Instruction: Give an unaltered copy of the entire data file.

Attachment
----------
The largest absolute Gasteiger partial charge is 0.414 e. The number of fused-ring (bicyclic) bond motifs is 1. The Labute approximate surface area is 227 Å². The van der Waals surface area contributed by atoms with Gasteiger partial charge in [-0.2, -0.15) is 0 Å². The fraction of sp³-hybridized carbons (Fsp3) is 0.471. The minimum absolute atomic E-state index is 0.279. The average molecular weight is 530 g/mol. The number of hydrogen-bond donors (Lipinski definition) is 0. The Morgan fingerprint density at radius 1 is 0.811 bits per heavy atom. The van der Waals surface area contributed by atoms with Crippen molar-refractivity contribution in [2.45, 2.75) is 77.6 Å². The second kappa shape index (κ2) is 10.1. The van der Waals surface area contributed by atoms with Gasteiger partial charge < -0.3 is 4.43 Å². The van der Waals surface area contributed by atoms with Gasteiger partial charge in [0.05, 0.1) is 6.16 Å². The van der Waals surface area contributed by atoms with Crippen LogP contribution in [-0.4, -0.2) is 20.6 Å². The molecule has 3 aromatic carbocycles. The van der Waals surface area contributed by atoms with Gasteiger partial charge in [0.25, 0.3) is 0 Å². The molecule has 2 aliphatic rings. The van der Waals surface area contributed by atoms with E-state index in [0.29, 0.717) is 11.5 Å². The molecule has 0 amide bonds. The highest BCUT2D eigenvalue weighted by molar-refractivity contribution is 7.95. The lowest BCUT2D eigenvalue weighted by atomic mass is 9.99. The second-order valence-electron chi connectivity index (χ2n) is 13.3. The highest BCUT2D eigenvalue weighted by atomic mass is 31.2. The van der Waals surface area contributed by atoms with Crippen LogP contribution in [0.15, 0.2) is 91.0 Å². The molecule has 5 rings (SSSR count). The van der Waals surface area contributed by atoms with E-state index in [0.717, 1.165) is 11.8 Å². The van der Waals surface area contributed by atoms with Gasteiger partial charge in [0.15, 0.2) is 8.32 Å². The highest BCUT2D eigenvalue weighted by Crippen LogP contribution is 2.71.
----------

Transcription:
The largest absolute Gasteiger partial charge is 0.414 e. The number of fused-ring (bicyclic) bond motifs is 1. The Labute approximate surface area is 227 Å². The van der Waals surface area contributed by atoms with Gasteiger partial charge in [-0.2, -0.15) is 0 Å². The fraction of sp³-hybridized carbons (Fsp3) is 0.471. The minimum absolute atomic E-state index is 0.279. The average molecular weight is 530 g/mol. The number of hydrogen-bond donors (Lipinski definition) is 0. The Morgan fingerprint density at radius 1 is 0.811 bits per heavy atom. The van der Waals surface area contributed by atoms with Crippen molar-refractivity contribution in [2.45, 2.75) is 77.6 Å². The second kappa shape index (κ2) is 10.1. The van der Waals surface area contributed by atoms with Gasteiger partial charge < -0.3 is 4.43 Å². The van der Waals surface area contributed by atoms with Gasteiger partial charge in [0.05, 0.1) is 6.16 Å². The van der Waals surface area contributed by atoms with Crippen LogP contribution in [-0.4, -0.2) is 20.6 Å². The molecule has 3 aromatic carbocycles. The van der Waals surface area contributed by atoms with Gasteiger partial charge in [0.25, 0.3) is 0 Å². The molecule has 2 aliphatic rings. The van der Waals surface area contributed by atoms with E-state index in [0.29, 0.717) is 11.5 Å². The molecule has 0 amide bonds. The highest BCUT2D eigenvalue weighted by molar-refractivity contribution is 7.95. The lowest BCUT2D eigenvalue weighted by atomic mass is 9.99. The second-order valence-electron chi connectivity index (χ2n) is 13.3. The highest BCUT2D eigenvalue weighted by atomic mass is 31.2. The van der Waals surface area contributed by atoms with Crippen LogP contribution in [0.15, 0.2) is 91.0 Å². The molecule has 5 rings (SSSR count). The van der Waals surface area contributed by atoms with E-state index in [0.717, 1.165) is 11.8 Å². The van der Waals surface area contributed by atoms with Gasteiger partial charge in [0.15, 0.2) is 8.32 Å². The highest BCUT2D eigenvalue weighted by Crippen LogP contribution is 2.71.